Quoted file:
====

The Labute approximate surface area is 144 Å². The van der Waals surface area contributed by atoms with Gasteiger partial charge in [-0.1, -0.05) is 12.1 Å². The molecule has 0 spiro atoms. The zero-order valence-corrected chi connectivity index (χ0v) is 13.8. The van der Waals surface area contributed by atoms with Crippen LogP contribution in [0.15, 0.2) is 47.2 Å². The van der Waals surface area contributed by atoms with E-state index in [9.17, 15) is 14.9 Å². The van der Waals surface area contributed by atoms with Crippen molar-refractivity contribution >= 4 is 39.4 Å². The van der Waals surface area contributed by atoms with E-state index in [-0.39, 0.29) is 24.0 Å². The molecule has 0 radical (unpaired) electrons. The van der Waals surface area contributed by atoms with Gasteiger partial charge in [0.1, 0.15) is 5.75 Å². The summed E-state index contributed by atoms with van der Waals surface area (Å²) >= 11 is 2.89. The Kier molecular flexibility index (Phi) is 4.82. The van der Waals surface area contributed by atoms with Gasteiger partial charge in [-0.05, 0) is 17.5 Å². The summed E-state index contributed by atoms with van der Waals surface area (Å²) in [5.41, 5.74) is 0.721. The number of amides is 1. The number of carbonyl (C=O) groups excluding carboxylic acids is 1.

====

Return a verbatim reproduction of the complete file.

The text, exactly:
The Labute approximate surface area is 144 Å². The van der Waals surface area contributed by atoms with Gasteiger partial charge in [-0.1, -0.05) is 12.1 Å². The molecule has 0 spiro atoms. The zero-order valence-corrected chi connectivity index (χ0v) is 13.8. The van der Waals surface area contributed by atoms with Crippen LogP contribution in [0.15, 0.2) is 47.2 Å². The van der Waals surface area contributed by atoms with E-state index in [9.17, 15) is 14.9 Å². The van der Waals surface area contributed by atoms with Crippen molar-refractivity contribution >= 4 is 39.4 Å². The van der Waals surface area contributed by atoms with E-state index in [-0.39, 0.29) is 24.0 Å². The molecule has 0 radical (unpaired) electrons. The van der Waals surface area contributed by atoms with Gasteiger partial charge in [0.1, 0.15) is 5.75 Å². The summed E-state index contributed by atoms with van der Waals surface area (Å²) >= 11 is 2.89. The Kier molecular flexibility index (Phi) is 4.82. The van der Waals surface area contributed by atoms with Gasteiger partial charge in [-0.05, 0) is 17.5 Å². The summed E-state index contributed by atoms with van der Waals surface area (Å²) in [5.41, 5.74) is 0.721. The number of amides is 1. The number of carbonyl (C=O) groups excluding carboxylic acids is 1.